At the start of high school I had very little confidence; I had only just started making friends after being painfully shy throughout most of primary school. Since none of these new friends were coming to the Hub with me, I was really nervous. However, I did make some more friends in the first term of year 8, some pretty much instantly, and as I got used to high school, I seemed fairly happy. But going on into year 9 and partway through year 10, I was secretly pretty miserable, although it hid it well, mostly. Some of you may ask what it was I had to be sad about, you may tell me about the other problems people have; and I am not looking for sympathy, this was never meant to be a sob story. All I know is that it was not life I hated, but myself. I secretly questioned what my friends saw in me, why they were even friends with me at all. I told myself that I didn't deserve friends, amongst other things; I actually could not see anything about myself positively, although I learned to fake it. Every time I said something seemingly nice, or good, about myself, I would inwardly turn it against myself so that I may as well have just said I wad worth nothing and could do nothing.

Let me tell you something. It is not hard to be miserable; it is one of the easiest things in the world. And happiness, well, you have to work for that, you have to keep going, keep getting up, every single time you fall; and sometimes, sometimes that is the hardest thing in the world to do. There was a time that I decided to give up on hope, hope that I would one day be happy with myself, and face up to reality. But this so called "reality" was in itself a lie, and I came to realise just how important hope actually is.

School work was a major problem for me during part of year 9; due to my terrible organisational skills and procrastination, a lot of my work was left to the last minute and I felt like I was drowning in school work for a lot of this. Not knowing how to deal with it as the work just kept piling up, I wanted to leave my life for a bit, just stick my head in the sand and try to forget everything that was happening. Needless to say, I was unable to make this happen, so I kept trying to avoid reality and put off the work as long as I could. Obviously in doing this I was just digging myself deeper and I knew this but I couldn't seem to stop. I ended up doing most of my assignments at the very last minute, staying up for hours the night before a due date when the necessity finally kicked me into action. Not sleeping more than 3 or 4 hours a night for weeks on end because of all the stress from school made me tired all the time, and that obviously didn't help anything. With the start of term 3 I began to get on top of all of that a bit, and my grades improved heaps, in my opinion at least. I wasn't terrified of coming to school for the first time in months.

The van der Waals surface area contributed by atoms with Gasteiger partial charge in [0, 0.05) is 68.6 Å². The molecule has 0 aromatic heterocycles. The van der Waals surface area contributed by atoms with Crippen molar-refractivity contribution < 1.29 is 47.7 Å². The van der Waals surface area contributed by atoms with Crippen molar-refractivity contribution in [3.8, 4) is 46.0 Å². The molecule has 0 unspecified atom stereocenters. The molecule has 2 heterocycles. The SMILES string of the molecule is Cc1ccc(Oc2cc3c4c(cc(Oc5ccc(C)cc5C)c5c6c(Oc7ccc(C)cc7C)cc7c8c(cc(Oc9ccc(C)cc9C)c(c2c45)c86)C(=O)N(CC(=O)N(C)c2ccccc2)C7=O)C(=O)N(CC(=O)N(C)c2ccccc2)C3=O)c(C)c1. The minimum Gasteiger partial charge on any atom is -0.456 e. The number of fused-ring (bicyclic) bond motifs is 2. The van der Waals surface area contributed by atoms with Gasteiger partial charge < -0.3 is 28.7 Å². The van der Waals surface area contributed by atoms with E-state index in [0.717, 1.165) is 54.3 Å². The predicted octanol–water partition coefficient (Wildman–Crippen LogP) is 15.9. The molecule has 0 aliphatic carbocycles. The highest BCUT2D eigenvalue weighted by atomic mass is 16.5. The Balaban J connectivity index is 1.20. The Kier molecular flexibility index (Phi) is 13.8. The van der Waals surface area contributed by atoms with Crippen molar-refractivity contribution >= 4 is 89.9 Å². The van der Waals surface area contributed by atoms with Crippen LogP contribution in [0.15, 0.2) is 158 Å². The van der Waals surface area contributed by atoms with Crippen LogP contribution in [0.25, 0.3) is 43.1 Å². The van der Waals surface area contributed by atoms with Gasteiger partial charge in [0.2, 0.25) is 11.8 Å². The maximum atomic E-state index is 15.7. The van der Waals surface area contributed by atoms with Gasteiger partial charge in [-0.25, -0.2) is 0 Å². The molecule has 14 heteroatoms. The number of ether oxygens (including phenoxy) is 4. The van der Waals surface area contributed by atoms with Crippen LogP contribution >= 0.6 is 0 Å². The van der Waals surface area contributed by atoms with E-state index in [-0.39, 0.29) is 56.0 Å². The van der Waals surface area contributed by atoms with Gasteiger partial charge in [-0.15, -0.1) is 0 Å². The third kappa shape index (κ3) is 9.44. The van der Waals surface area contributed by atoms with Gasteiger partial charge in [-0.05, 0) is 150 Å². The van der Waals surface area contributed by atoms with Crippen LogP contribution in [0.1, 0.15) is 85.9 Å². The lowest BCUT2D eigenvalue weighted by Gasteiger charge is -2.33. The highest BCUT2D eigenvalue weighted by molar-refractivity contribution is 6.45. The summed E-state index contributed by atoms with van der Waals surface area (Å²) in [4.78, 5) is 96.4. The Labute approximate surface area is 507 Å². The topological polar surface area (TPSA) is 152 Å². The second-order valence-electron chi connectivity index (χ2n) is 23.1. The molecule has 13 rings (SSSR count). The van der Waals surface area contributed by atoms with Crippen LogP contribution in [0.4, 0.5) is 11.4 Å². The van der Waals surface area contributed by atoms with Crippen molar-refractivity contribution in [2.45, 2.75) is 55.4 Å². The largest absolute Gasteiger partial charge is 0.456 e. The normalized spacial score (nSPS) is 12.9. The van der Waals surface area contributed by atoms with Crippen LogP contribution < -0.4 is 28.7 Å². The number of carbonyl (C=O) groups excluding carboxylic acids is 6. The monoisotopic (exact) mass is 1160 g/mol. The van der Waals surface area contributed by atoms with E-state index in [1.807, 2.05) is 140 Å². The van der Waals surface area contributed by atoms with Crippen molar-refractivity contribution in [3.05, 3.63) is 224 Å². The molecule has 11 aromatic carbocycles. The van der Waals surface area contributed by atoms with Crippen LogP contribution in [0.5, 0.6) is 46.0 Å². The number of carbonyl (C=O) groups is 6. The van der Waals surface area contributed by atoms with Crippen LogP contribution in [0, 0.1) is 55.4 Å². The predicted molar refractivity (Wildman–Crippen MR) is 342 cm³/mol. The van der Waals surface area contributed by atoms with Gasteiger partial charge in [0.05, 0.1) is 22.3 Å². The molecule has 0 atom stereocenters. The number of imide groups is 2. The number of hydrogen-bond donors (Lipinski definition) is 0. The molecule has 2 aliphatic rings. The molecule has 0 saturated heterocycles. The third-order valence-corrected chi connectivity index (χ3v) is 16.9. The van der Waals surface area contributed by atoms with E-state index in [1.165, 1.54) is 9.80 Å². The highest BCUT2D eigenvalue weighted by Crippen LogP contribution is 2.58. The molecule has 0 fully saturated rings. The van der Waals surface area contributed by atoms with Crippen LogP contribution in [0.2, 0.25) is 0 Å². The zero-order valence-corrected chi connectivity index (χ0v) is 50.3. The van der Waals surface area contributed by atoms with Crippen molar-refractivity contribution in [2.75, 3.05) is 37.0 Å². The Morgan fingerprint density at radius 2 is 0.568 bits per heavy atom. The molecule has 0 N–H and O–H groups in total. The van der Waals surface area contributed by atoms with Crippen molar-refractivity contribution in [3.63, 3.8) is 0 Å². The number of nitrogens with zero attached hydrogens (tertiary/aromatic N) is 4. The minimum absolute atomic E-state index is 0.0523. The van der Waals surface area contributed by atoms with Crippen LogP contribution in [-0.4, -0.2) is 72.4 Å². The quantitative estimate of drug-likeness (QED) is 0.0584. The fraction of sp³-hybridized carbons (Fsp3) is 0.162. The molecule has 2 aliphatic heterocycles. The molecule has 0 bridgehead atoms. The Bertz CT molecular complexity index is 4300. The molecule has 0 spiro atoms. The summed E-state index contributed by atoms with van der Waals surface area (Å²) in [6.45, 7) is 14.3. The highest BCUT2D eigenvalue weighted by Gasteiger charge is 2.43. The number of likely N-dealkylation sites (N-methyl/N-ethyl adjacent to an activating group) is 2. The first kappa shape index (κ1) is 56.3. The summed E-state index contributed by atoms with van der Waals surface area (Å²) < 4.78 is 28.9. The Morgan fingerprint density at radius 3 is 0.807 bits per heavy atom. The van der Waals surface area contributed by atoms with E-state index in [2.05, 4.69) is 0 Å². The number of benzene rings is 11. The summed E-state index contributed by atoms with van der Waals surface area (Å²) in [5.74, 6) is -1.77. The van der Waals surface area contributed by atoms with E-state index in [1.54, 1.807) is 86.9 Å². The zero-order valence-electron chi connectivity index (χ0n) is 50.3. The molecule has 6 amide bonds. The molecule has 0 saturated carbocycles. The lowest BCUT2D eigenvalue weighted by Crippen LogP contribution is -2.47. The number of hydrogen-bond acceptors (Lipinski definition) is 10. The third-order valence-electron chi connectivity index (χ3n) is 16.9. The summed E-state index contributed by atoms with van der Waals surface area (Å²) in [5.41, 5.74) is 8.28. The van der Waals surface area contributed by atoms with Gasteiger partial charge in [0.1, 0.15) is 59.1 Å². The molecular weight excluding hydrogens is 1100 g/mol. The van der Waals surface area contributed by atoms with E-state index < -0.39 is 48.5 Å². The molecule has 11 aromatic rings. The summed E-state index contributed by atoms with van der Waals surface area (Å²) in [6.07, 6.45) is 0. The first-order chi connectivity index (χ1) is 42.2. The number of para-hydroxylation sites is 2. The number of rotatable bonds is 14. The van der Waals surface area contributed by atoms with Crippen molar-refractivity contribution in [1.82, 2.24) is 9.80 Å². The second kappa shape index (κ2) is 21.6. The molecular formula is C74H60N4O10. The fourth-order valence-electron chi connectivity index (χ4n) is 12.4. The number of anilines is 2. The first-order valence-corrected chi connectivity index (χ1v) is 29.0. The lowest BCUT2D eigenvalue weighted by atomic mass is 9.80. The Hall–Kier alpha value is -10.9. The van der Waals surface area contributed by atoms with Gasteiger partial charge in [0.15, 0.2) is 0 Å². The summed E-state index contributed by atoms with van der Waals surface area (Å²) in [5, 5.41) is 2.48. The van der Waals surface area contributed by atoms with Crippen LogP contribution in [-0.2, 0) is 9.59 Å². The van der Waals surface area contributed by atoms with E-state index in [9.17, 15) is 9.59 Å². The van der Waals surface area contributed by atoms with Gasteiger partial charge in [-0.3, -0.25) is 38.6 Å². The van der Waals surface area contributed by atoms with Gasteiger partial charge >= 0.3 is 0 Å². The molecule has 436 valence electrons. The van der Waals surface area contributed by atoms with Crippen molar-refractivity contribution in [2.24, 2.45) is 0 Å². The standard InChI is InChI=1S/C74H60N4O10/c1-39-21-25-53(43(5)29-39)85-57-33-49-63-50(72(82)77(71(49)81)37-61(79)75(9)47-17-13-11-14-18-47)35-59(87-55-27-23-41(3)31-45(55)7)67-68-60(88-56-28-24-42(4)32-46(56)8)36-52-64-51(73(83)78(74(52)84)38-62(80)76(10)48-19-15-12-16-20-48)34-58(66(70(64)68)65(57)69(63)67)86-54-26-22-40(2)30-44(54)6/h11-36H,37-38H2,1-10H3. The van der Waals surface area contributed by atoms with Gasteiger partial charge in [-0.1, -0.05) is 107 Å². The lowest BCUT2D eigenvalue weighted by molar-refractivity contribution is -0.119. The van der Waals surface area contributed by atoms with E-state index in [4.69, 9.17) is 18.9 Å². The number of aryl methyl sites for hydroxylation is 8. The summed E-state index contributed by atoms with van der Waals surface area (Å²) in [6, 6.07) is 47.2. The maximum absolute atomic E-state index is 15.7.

Since then, things have slowly been getting better. There have been so many people in my life that have helped me get through things I never thought I would, some without even knowing just how much their presence in my life has comforted me, and I am incredibly grateful for them every day. I have been gradually learning to rely on these people that I have learned to trust more, learning that exposing our fears isn't so bad, that hiding problems only makes them darker, scarier, and more mysterious, giving them power over me that they never should have had.

But even with all the learning I was doing on my own, even as I was taking my first tentative steps outside my comfort zone, I needed something more. In spite of becoming ever more accepting of who I was, I still had my doubts, times when misery still seemed the easiest and most comforting option; really, the safest option.

Yet looking far ahead, I saw myself as happy, truly happy, not just outwardly happy, but as having an inner contentment. Youth Opportunities has given me the tools to achieve this, as long as I choose to use them along with other things in my life.

For me, it was really hard to decide to even choose to do the course in the first place. Upon first hearing of it, my first instinct was to run away and hide. I was so scared by the idea of doing the problem, and thinking about it, I realised the problem was that I knew it could help me if i wanted it to, but being helped was something I was scared of. It has long been a habit of mine to deny that anything is wrong, that I may ever need help, because that would force me to admit that things need to change; and change is one thing I was deathly scared of, without ever realising.

Change means leaving our comfort zones, breaking barriers and limitations that we ourselves have set, accepting the need to grow, and taking action on it; it means travelling to uncomfortable heights, uncomfortable places. Someone I greatly admire once wrote, "It is certainly easier to stay silent. That's what most people do. We don't like dirty laundry. We prefer to wear our cleanest shirt. But we have to learn to face our broken stuff. We have to do our laundry. We have to learn to let go, to grow." Throughout the past few months, I have come to realise just how true and how necessary this is for me.

By facing up to reality, and applying skills I have learnt in Youth Opportunities, I have begun to take responsibility in my life, and while I'll admit school work has become a problem again this year, I am working on fixing it. Being in this program has challenged me to make improvements in my life that I never would have made on my own, and I know it is now up to me to decide how I want to live my life. I have gained a sense of direction to my life; while I am still not sure what career I want to go into, I know my general purpose in this area, and this has helped me a lot. I can be happy and successful if I want, and making the decision to be happy every day is something that becomes easier and more of a habit the more I do it. Believing in myself and accepting myself is still an ongoing process, like most things in life, but I am confident that I can get there.